targets the synoptic and stand-alone presentation of a large OS.

We proposed a dynamic programming algorithm and two efﬁcient

greedy heuristics for producing size-lOSs. In addition, we pro-

posed a preprocessing strategy that avoids generating the complete

OS before producing size-lOSs. A systematic experimental evalu-

ation conducted on the DBLP and TPC-H databases veriﬁes the ef-

fectiveness, approximation quality and efﬁciency of our techniques.

A direction of future work concerns the further exploration of al-

gorithms using hashing and reachability indexing techniques [18].

Another challenging problem is the combined size-land top-krank-

ing of OSs. In addition, the selection of an appropriate value for l

is an interesting problem; a natural approach is to select lbased on

the amount of attributes or words it will result, e.g. 20 attributes

or 50 words. However, this approach results to the reformulation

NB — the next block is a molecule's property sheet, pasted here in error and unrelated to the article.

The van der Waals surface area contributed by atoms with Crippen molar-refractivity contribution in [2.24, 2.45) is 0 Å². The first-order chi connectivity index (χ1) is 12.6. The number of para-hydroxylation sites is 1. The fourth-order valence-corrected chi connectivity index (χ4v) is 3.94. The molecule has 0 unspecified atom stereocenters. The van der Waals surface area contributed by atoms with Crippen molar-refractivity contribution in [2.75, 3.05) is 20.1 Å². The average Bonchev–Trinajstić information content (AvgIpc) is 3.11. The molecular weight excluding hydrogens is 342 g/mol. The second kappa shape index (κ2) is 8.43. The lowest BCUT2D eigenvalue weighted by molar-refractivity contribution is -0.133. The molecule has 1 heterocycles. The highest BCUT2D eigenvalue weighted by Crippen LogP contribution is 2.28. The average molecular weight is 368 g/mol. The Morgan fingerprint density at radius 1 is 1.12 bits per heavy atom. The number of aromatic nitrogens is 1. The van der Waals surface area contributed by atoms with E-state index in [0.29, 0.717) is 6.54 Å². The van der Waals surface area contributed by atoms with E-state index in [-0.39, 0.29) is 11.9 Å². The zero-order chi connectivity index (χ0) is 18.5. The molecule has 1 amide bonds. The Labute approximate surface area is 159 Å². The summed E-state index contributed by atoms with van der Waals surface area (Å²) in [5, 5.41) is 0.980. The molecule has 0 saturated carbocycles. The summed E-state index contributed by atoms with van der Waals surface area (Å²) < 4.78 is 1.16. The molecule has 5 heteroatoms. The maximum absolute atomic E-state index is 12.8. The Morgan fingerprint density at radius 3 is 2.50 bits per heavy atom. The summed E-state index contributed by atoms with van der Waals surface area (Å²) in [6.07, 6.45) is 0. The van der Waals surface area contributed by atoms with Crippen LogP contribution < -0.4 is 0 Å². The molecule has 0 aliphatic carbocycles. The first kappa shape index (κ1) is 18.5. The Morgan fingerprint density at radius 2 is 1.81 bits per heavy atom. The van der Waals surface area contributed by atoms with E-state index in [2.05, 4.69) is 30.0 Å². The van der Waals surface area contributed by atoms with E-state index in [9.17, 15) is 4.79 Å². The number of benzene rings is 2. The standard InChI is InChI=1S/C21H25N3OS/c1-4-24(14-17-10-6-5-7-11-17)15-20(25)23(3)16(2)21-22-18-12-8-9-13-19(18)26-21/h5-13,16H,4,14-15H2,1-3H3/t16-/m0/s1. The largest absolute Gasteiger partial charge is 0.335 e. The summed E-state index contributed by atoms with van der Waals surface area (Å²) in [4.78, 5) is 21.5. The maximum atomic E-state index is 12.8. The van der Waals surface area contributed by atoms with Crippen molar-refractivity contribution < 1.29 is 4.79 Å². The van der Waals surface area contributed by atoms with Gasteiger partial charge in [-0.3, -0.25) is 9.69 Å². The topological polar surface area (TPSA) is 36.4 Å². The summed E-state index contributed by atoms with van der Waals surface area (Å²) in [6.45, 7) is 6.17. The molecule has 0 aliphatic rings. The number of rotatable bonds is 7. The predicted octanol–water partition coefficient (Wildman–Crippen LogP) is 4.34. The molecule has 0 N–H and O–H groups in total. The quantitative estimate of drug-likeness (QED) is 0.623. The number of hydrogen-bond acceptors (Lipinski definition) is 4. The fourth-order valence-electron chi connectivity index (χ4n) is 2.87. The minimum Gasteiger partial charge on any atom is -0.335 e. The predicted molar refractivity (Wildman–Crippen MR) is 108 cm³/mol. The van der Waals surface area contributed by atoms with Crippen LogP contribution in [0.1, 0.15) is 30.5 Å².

of the problem and we plan to investigate it. Finally, it is observed

that, in the general case, optimal size-lOSs for different lcould be

very different. This prevents the incremental computation of a size-

lOS from the optimal size-(l−1) OS, limiting pre-computation or

caching approaches that could accelerate computation. In the fu-

ture, we plan to experimentally analyze the space of optimal size-l

OSs and identify potential similarities among them that could assist

their pre-computation and compression.

8. ACKNOWLEDGEMENTS

We would like to thank Vagelas Hristidis for providing us with